Magento

Magento is an ecommerce platform much like Shopify. It is built using open source technologies and is highly customizable for online retailers.

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Magento is an ecommerce platform much like Shopify. It is built using open source technologies and is highly customizable for online retailers. It is very flexible, giving you the ability to design your storefront as you see fit. You can have control over how customers interact with your store and its content. Moreover, with the addition of third party applications you can also customize functionality that is best suited for your business. These plugins and themes do not necessarily have a high learning curve, however with our consultation we can help drive your business to meet its potential and extend its reach. However, it does also offer the capacity for programming,to adapt to whatever functionality required by your team.

Choosing the right ecommerce platform Shopify Vs Magento Vs WordPress

When you’re looking for the right ecommerce platform, you might be overwhelmed by the available options. Moreover, if you don’t have any experience with ecommerce at all, you may want to account for the learning curve of adjusting to any particular service. Here I will explain what I think are the benefits of choosing one platform over another. The most common ecommerce platforms that you will come across are Shopify, Magento and WordPress. Shopify is beginning to dominate the market for its ease of use and deployment, but the other two are similarly promising in what they can offer to you.

First, let’s talk about Shopify. The website itself is extremely popular. The upsides to using Shopify is initial installation and implementation is fairly straightforward. There are countless guides available on the internet. However, one massive drawback is the fact that there are so many third party applications necessary for your shop to scale successfully.

Magento is another popular ecommerce platform with a smaller reach than Shopify. However some retailers swear by it for many reasons.

To be a bit more in depth, some external applications and other ecommerce features that you need to account for are as follows:

Scalability

as your shop grows so will demands for more services and features. Be sure that whether your customer base is one hundred or one hundred thousand that you will have consulted how scalable the service is to the success of your growth.

Analytics

some people don’t care about knowing the minutiae of success, while others will need to know down to the last metric how their retail business can compare to their competition. Some platforms will include this while others require installation of third party analytics in order to perform these analyses.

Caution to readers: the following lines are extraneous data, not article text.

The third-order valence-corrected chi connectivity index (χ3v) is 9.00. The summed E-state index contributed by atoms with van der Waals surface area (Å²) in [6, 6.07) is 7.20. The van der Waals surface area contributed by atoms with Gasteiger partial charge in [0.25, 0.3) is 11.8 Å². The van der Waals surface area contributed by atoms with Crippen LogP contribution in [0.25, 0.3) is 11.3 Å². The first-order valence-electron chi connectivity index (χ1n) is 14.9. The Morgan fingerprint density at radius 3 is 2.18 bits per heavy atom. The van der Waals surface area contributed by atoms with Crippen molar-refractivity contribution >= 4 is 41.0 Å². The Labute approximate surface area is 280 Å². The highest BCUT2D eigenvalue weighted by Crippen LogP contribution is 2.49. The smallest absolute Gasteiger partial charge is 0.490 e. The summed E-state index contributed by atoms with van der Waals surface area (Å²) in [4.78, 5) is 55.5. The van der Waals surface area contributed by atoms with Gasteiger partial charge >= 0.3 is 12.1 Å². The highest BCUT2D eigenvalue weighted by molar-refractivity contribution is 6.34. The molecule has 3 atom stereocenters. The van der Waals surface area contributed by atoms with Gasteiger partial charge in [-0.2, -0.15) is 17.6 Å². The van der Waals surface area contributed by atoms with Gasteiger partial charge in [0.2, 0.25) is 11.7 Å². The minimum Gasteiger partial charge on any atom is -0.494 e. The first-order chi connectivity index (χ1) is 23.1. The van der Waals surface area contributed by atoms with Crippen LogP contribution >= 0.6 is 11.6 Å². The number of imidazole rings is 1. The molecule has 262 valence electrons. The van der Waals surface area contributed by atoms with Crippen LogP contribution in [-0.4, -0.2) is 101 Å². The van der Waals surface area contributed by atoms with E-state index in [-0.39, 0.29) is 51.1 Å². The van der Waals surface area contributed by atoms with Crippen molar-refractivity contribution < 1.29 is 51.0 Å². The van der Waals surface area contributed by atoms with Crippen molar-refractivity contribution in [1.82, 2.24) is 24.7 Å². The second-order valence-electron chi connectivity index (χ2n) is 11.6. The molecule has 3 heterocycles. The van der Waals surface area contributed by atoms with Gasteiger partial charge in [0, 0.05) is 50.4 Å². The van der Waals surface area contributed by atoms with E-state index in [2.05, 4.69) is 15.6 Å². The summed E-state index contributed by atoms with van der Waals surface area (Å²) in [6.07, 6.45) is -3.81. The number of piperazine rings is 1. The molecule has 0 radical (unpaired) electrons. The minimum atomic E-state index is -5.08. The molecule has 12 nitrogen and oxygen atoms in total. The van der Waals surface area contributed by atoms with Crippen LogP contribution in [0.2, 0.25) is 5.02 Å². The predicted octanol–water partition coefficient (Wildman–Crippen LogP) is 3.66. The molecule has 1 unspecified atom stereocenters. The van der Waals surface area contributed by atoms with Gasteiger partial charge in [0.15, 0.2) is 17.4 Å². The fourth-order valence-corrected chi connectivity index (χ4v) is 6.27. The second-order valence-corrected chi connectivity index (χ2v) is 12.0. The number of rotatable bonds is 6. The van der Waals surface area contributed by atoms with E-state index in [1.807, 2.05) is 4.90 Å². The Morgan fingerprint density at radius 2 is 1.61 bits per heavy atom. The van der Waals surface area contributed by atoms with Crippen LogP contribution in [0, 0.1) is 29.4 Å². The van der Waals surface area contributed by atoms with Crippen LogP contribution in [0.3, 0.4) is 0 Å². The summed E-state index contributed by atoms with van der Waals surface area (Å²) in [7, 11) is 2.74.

Site Design

some people just want something up and running right away regardless of how stereotypical or manufactured their site appears whereas some retailers really want to dedicate a good amount of time into site design and experience. Site design is a major aspect of branding, which can make or break your business. Choose wisely. While Shopify, WordPress and Magento all offer stock websites that require no coding, you may want to invest in a professional developer at some point.

Cloud Strategy for Small Business in 2020

Every year certain products become obsolete while others increase in popularity. Right now, Cloud platforms as well as SaaS (Software as a Service) are fast tracked to becoming mainstream alternatives to local server storage and workstations. The cost of rolling these systems out may outweigh the benefits for your small business, so several factors need to be taken into consideration prior to deploying any singular strategy.

There are different kinds of cloud infrastructures. They are usually either ‘on premise’ which entails storing all hardware and data at a single center wherever the business is operating from. You can also outsource via Cloud Service Provider (CSP) for a price.

Some people may prefer to keep all data ‘close’ to them as it is easier to access at no extra cost. Moreover it may simplify things to have a server manager to take care of hardware failure. With a CSP it becomes their responsibility to address any malfunctions. While this takes responsibility off the shoulders of the business, it may be frustrating to rely on a third party to solve problems as they arise, especially if it results in serious service disruption.

There is generally more flexibility by using the cloud. An employee can access such services seamlessly across devices and networks than have to be local to be able to work. It also greatly enhances ability to collaborate. Security might be a concern, as it’s easier to take a server offline in the instance of getting compromised. A large scale hack might be more difficult to pull off when dealing with a CSP but that’s also a more attractive target for hackers to deploy backdoors and other viruses.

All in all these are just a few aspects of using a CSP instead of on site cloud storage. You will need to make the most appropriate decision on the basis of your company’s needs. Nonetheless, the cloud is transforming how business is conducted and naturally if your business wishes to compete against others, you will need to learn how to adapt.

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